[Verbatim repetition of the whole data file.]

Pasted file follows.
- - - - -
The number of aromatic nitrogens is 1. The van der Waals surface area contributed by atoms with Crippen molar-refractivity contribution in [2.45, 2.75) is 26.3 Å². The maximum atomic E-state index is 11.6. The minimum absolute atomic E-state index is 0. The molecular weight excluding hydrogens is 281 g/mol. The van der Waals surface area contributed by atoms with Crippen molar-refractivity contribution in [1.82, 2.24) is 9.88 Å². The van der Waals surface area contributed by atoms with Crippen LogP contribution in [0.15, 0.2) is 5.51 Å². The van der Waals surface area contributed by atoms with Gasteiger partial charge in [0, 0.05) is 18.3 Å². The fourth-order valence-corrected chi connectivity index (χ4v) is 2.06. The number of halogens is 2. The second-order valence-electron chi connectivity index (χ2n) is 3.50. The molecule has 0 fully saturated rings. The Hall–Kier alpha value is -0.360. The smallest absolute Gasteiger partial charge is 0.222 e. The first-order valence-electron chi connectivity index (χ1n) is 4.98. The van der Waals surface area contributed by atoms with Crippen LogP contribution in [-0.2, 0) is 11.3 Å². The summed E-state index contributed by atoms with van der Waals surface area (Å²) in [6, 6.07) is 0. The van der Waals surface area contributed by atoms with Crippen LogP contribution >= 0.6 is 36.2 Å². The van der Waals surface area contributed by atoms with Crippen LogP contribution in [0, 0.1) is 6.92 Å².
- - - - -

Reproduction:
The number of aromatic nitrogens is 1. The van der Waals surface area contributed by atoms with Crippen molar-refractivity contribution in [2.45, 2.75) is 26.3 Å². The maximum atomic E-state index is 11.6. The minimum absolute atomic E-state index is 0. The molecular weight excluding hydrogens is 281 g/mol. The van der Waals surface area contributed by atoms with Crippen molar-refractivity contribution in [1.82, 2.24) is 9.88 Å². The van der Waals surface area contributed by atoms with Crippen LogP contribution in [0.15, 0.2) is 5.51 Å². The van der Waals surface area contributed by atoms with Gasteiger partial charge in [0, 0.05) is 18.3 Å². The fourth-order valence-corrected chi connectivity index (χ4v) is 2.06. The number of halogens is 2. The second-order valence-electron chi connectivity index (χ2n) is 3.50. The molecule has 0 fully saturated rings. The Hall–Kier alpha value is -0.360. The smallest absolute Gasteiger partial charge is 0.222 e. The first-order valence-electron chi connectivity index (χ1n) is 4.98. The van der Waals surface area contributed by atoms with Crippen LogP contribution in [-0.2, 0) is 11.3 Å². The summed E-state index contributed by atoms with van der Waals surface area (Å²) in [6, 6.07) is 0. The van der Waals surface area contributed by atoms with Crippen LogP contribution >= 0.6 is 36.2 Å². The van der Waals surface area contributed by atoms with Crippen LogP contribution in [0, 0.1) is 6.92 Å².